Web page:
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Ratify Law of the Sea.

Byline: The Register-Guard

There's been a mad scramble in the Arctic in recent months by nations intent on claiming the Arctic Ocean and the billions of tons of oil that lie beneath it.

Russia, Canada and Denmark have all launched ventures to mark their respective claims to this frigid, mineral-rich region. Russia has gone so far as to drop a rust-proof titanium flag 15,000 feet deep at the North Pole.

Meanwhile the United States is standing limply on the sideline, because it is the only Arctic-bordering nation that hasn't ratified the United Nations Convention on the Law of the Sea.

As a result of its failure to approve this treaty, the United States is unable to participate in the international decision-making body that governs deep sea drilling in the Arctic, where climate change is fast melting ice and opening the door to new energy and mineral operations.

The U.S. Senate has an opportunity to remedy this untenable situation when it reconvenes this fall. With 90 senators, the Bush administration, the U.S. Navy, the bipartisan Joint Ocean Commission Initiative, every major U.S. ocean industry and an array of environmental interests supporting the treaty, there's no excuse for lawmakers to delay any longer.

Yet delay is precisely what the Senate has done for the past quarter century since the treaty was established in 1982. The Reagan administration actually led international talks on the treaty but ultimately refused to sign it because of concerns over what it called a "giveaway" of deep sea minerals. The U.S. rationale was that the ocean's natural resources belong to those with the capital and technological means of extracting them.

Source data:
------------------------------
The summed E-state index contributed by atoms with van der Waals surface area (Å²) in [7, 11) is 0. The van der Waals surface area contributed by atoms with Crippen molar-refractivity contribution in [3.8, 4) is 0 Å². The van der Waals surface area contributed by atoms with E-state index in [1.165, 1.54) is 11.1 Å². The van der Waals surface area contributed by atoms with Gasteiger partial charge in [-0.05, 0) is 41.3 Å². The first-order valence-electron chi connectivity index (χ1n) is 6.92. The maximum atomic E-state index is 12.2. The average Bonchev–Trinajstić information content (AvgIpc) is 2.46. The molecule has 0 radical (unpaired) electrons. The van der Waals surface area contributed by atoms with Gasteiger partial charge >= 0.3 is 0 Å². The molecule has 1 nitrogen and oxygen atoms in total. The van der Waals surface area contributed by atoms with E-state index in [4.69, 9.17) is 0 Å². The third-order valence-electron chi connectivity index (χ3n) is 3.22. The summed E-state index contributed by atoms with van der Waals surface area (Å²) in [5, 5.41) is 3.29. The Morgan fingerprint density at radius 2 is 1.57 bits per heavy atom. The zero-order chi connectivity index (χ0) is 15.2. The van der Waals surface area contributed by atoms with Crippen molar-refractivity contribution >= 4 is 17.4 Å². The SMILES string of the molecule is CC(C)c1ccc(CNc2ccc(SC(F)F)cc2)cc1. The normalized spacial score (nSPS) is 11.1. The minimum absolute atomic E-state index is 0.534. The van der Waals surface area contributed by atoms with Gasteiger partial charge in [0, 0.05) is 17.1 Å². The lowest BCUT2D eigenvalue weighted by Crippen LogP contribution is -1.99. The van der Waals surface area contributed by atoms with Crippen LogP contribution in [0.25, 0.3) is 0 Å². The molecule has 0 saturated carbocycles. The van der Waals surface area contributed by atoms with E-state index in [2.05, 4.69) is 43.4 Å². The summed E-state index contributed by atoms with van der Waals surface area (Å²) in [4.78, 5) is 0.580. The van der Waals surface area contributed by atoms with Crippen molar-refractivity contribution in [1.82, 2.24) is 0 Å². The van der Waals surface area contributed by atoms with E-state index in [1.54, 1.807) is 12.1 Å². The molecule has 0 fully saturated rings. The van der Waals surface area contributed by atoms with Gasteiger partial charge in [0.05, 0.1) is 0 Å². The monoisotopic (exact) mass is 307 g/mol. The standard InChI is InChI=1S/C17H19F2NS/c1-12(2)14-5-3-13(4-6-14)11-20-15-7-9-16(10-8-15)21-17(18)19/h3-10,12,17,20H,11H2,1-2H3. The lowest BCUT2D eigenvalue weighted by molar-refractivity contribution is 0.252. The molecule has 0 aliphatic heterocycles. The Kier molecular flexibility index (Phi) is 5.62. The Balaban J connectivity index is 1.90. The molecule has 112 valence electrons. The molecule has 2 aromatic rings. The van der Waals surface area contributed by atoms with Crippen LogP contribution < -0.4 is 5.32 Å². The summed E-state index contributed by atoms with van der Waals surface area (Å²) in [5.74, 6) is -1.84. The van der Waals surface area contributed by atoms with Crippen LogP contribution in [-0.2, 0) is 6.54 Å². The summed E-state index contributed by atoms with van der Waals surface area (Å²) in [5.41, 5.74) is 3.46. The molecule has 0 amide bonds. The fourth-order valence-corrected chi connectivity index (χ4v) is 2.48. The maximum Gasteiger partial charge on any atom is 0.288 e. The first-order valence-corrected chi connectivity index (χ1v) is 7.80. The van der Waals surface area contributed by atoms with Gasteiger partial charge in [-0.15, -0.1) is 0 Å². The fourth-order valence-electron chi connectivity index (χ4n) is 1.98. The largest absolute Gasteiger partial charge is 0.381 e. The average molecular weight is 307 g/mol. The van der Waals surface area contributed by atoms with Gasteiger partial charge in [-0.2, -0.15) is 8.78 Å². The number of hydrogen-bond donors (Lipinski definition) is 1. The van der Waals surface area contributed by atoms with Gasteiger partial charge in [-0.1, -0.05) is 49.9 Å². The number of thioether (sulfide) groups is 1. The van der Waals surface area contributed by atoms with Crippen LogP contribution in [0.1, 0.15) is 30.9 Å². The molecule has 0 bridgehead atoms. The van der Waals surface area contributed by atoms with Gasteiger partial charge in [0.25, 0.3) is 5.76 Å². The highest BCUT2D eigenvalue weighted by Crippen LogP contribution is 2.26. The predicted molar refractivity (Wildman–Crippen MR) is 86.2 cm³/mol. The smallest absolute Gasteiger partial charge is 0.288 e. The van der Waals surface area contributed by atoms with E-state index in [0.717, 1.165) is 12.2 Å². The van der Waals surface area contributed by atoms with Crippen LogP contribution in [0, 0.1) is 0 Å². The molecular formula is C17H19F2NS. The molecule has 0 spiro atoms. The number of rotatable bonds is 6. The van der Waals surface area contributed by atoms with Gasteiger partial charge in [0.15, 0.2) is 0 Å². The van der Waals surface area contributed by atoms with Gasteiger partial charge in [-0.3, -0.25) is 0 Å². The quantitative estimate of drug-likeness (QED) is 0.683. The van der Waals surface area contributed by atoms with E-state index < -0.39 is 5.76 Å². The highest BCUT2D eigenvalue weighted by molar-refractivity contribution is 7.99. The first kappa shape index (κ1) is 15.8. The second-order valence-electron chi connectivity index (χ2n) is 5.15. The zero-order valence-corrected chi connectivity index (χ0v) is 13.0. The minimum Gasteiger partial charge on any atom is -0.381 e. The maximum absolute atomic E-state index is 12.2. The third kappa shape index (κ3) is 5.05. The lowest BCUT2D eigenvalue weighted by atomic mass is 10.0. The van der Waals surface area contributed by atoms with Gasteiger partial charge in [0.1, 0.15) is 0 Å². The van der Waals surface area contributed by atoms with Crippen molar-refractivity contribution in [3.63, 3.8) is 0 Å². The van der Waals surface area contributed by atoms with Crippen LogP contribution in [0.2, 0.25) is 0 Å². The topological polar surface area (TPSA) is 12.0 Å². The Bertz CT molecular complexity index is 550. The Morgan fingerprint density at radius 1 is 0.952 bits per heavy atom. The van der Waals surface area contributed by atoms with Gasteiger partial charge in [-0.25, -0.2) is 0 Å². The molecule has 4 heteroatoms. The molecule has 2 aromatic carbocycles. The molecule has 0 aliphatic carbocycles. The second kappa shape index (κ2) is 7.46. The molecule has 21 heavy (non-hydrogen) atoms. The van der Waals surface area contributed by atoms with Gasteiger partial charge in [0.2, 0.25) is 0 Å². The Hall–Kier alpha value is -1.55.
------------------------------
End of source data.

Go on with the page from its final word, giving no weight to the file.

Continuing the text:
Under President George H.W. Bush, the United States led renegotiations that resulted in the treaty being rewritten to address most of the problems raised by the Reagan administration, but ratification was thwarted in the Senate. President Clinton actually signed the treaty in 1994, but a Senate vote was blocked by a handful of conservative senators who believed the treaty would threaten American sovereignty. Or, as North Carolina Republican Sen. Jesse Helms put it, the Senate should refuse to ratify any treaty that fails to give the United States "a greater vote than anyone else."

Now, President George W. Bush says he fully supports the treaty and intends to push for its ratification. That's welcome news, because the treaty not only governs ocean boundaries and mineral resources, but also provides legal frameworks for determining rights of passage by military and commercial vessels, scientific research, pollution control and environmental resources.

Given thatoceans cover more than 70 percent of Earth's surface, surely it's in America's best interest to come to the international table known as the Law of the Sea.
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Title Annotation:Editorials; America stands on the sideline in Arctic scramble
Publication:The Register-Guard (Eugene, OR)
Article Type:Editorial
Date:Sep 1, 2007
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